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FW: 1.4 and 1.5 combination proposal

From: Gregg Vanderheiden <gv@trace.wisc.edu>
Date: Thu, 16 Sep 2004 20:43:01 -0500
To: <w3c-wai-gl@w3.org>
Message-ID: <auto-000097161555@spamarrest.com>

Based upon our conversations last month, I have attached a suggested
rewording of guidelines 1.4 and 1.5. 
 
In the process we've collapsed 1.4 and 1.5 together since 1.5 only had a
single Level 3 guideline, although we've suggested a Level 2 guideline as
well based on Andi's suggestion. 
 
While we were at it we also went through all of the open issues for
guidelines 1.4 and 1.5 and cleared as many of those as we could. Ben will be
sending a summary of the issues and proposed resolutions shortly.
 
We've also begun to incorporate some new materials around contrast which
have been developed in conjunction with the Human Factors software
guidelines and IEEE voting usability accessibility committees. 

The work on voting uses luminance while we need to use brightness or
lightness.   I am working on determining values for X1, Y1, X2 and Y2 as
well as a description of the measurement procedure to complete the text.



Rationale and notes:

VISUAL 

In Level 2, allowances made for the text to be easily readable.   If text is
over a background or color then there needs to be enough contrast to make
out the letters.  If the lightness between the text and the background is
enough then even if colors are similar to a user (or the same) they can read
the text.   

If the text is over a background that has lines intersecting the text that
could be mistaken for parts of the text (when viewing the characters at very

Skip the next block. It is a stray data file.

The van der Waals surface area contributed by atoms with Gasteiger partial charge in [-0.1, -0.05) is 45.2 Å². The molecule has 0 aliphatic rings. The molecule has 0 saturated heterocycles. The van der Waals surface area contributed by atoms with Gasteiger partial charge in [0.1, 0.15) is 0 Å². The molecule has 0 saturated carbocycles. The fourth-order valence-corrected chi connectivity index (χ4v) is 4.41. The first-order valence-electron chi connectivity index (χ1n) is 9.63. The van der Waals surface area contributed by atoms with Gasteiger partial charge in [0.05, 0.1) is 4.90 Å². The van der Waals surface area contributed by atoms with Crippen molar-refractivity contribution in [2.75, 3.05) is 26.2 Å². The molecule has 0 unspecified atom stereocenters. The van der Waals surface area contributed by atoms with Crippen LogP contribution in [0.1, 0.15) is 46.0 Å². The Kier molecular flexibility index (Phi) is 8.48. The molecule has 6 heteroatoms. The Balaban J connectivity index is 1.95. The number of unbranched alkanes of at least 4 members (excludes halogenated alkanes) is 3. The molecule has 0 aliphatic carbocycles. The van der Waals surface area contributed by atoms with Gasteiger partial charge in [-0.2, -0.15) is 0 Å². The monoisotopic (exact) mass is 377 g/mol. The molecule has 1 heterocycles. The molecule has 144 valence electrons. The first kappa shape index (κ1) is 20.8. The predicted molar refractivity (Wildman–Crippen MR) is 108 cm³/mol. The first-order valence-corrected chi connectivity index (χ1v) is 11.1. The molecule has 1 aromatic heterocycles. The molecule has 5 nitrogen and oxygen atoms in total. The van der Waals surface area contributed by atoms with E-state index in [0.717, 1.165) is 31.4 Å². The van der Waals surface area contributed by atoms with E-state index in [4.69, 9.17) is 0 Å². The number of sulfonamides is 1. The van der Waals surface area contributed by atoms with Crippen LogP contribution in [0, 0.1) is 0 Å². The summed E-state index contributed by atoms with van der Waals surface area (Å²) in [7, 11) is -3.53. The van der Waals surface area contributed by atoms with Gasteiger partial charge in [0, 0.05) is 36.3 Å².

close range)then the contrast between the text and the background lines has
to be greater than for a solid background. 

In Level 3, the requirement is that it be easily readable at all times. In
level 3 the text and background must have contrast as high as for the text
over lines in level 2. 



AUDIO 

The Level 2 audio requirement is to prevent pages from playing sounds that
cannot be turned off and which may be played on the same computer channels
as the speech synthesis making it difficult or impossible to turn those
sounds down without turning down the speech synthesizer at the same time.
(especially since it's necessary to turn those sounds very low or off and
still be able to have the speech synthesis be on and loud in order to
overcome the environmental sounds). 

The reason that there is a requirement for text over graphics (in levels 1
and 2) but not for speech over background sounds (at level 1 and 2) there is
already a requirement that the audio be captioned.   Thus, someone who is
having trouble hearing the speech over the background sounds can turn on the
captions.  There is no similar requirement that text over the top of
graphics be read aloud.  Hence, there is a need for Level 1 and Level 2
criteria in dealing with visual text over graphical information.


Attached is an HTML page that shows the proposed 1.4 and 1.5 combination.

Also attached is a copy of some graphics showing what a line that is 500%
larger and smaller than the width of the character looks like.  This is the
point where the lines are deemed so different that they can not be mistaken
for a character part even if viewed at a very close range where you can only
see a part of the letter at a time.  (you can use the Microsoft Default
Picture viewer or any graphics program.  Zoom in til you can only see part
of a letter to get an idea what it looks like with very close viewing.)
(There is of course no contrast between these lines and characters.  It is
just to give you an idea of where lines are too different to be mistaken.)


 
Gregg

 -- ------------------------------ 
Gregg C Vanderheiden Ph.D. 
Professor - Ind. Engr. & BioMed Engr.
Director - Trace R & D Center 
University of Wisconsin-Madison



lines_and_text_example_5xwider.jpg
(image/jpeg attachment: lines_and_text_example_5xwider.jpg)

lines_and_text_example_5x-thinner.jpg
(image/jpeg attachment: lines_and_text_example_5x-thinner.jpg)

Received on Friday, 17 September 2004 01:43:18 UTC

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